In the UK, approximately 10 million people have been diagnosed with arthritis. Here at Pain UK, our mission is to try and support everyone with a painful condition.
Winter is fast approaching, and as the cold weather settles in, it can exacerbate joint and muscle pain. For older people with chronic conditions, keeping their diet as healthy as possible can be hard but can be beneficial to their pain levels.
Did you know inflammation is one of the biggest culprits behind winter pain? But incorporating omega-3-rich foods into your diet can help to combat it. Fatty fish like salmon and proteins like walnuts are all anti-inflammatory ingredients that can be easily added to recipes. You can also try regularly eating colourful fruits and vegetables like berries, spinach, and kale. These are packed with antioxidants that can alleviate some of the pain.
Dehydration can exacerbate joint pain and muscle stiffness. It’s easy to forget to drink enough water in the winter when the weather is colder, which is why it’s even more important to make sure you do. If you’re struggling, try herbal teas, soups, and foods that contain a lot of water, like celery and watermelon.
You can also carry a reusable water bottle around if you tend to forget to drink regularly, or even set a reminder on your phone.
Spice It Up
There are certain spices that contain inflammatory properties, all while warming you up during winter. Turmeric is known to have an active anti-inflammatory ingredient called curcumin. which is also found in ginger. It’s remedial and can be thrown into lots of recipes like soups and stews for a delicious kick.
Monitor Your Sugar Intake
Excessive sugar intake is never encouraged, and in this case, it can promote chronic inflammation. Eating sugar in moderate doses is fine, but overindulging causes the body to produce more cytokines, which are inflammatory proteins. People who are diagnosed with arthritis already have a high number of cytokines, so this can make it even worse. If you typically have sugar in your beverages or cooking, try and reduce it. It is not a useful food.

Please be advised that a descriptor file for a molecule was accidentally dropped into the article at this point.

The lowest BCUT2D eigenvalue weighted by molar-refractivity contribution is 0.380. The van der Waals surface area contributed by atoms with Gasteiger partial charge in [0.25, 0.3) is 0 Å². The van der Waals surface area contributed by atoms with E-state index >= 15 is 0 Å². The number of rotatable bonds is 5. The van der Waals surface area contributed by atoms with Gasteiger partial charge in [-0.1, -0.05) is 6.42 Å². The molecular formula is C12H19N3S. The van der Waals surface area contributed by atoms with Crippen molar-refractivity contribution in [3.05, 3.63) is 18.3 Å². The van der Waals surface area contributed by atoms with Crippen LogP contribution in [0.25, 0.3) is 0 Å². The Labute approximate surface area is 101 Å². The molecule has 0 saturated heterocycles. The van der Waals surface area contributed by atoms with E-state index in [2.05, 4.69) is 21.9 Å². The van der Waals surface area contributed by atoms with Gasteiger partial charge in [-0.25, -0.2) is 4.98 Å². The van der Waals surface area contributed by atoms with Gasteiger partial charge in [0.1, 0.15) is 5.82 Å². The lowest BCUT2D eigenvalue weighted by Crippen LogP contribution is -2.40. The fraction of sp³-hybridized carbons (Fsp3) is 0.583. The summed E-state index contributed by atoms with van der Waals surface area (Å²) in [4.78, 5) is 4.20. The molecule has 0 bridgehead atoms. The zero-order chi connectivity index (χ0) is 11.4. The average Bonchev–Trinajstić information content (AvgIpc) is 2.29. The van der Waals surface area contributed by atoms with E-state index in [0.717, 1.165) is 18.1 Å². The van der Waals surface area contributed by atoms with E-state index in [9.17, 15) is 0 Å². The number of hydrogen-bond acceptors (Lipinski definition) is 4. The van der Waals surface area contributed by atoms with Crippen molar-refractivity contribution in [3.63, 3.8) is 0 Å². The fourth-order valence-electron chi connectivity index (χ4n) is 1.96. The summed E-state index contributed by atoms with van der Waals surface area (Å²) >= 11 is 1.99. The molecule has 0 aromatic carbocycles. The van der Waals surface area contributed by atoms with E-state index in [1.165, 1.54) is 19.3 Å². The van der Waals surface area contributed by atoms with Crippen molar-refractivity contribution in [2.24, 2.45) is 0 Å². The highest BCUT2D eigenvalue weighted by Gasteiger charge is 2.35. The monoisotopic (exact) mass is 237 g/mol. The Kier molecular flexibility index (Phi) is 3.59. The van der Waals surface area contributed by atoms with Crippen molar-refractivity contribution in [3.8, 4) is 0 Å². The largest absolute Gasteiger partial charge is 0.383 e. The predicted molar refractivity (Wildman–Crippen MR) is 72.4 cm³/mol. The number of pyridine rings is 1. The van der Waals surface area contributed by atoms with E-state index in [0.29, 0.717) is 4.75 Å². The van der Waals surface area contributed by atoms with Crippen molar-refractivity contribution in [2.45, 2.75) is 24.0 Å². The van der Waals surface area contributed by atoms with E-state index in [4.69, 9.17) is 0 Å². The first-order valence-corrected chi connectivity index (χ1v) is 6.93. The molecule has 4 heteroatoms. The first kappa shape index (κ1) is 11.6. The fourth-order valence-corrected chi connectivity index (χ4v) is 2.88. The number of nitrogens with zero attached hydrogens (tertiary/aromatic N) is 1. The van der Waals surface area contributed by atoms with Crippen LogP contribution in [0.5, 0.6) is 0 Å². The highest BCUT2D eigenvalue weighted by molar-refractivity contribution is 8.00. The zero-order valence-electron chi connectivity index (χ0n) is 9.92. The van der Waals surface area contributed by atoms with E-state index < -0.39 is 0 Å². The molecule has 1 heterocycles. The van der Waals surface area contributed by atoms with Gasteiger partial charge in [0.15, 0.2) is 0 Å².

Research Your Recipes
There are plenty of warming winter meals that can boost your immune system while relaxing your body and boosting your vitamin intake. Finding recipes that incorporate lots of proteins, vegetables and fruit doesn’t have to mean salads. Soups and bone broths are an easy and nourishing way to recharge your body and can be easily bulk made and frozen for later use. This is especially helpful for those who find it tiring to cook every day and struggle to keep up with a regular feeding routine.
Maintain a Healthy Weight
Excess weight can put severe strain on joints and muscles, which can further impact pain as well as other factors like mobility. Although your body needs extra energy during the colder months, especially for the elderly, you can gain extra energy through healthier options rather than quick releases of sugar.
Nutritious and calorific meals will allow your body to store enough energy and fat without it impacting your weight to the point of worry. Winter doesn’t also mean you need to hibernate – regular exercises that improves circulation will help your joints to stiffen less.
Winter can be a challenging season for seniors dealing with pain and discomfort, but it’s also an opportunity to make positive changes in your diet to manage these issues. Think about what you can improve in your diet, whether that’s what you’re eating or not eating, and also consider how you are helping your body in other ways.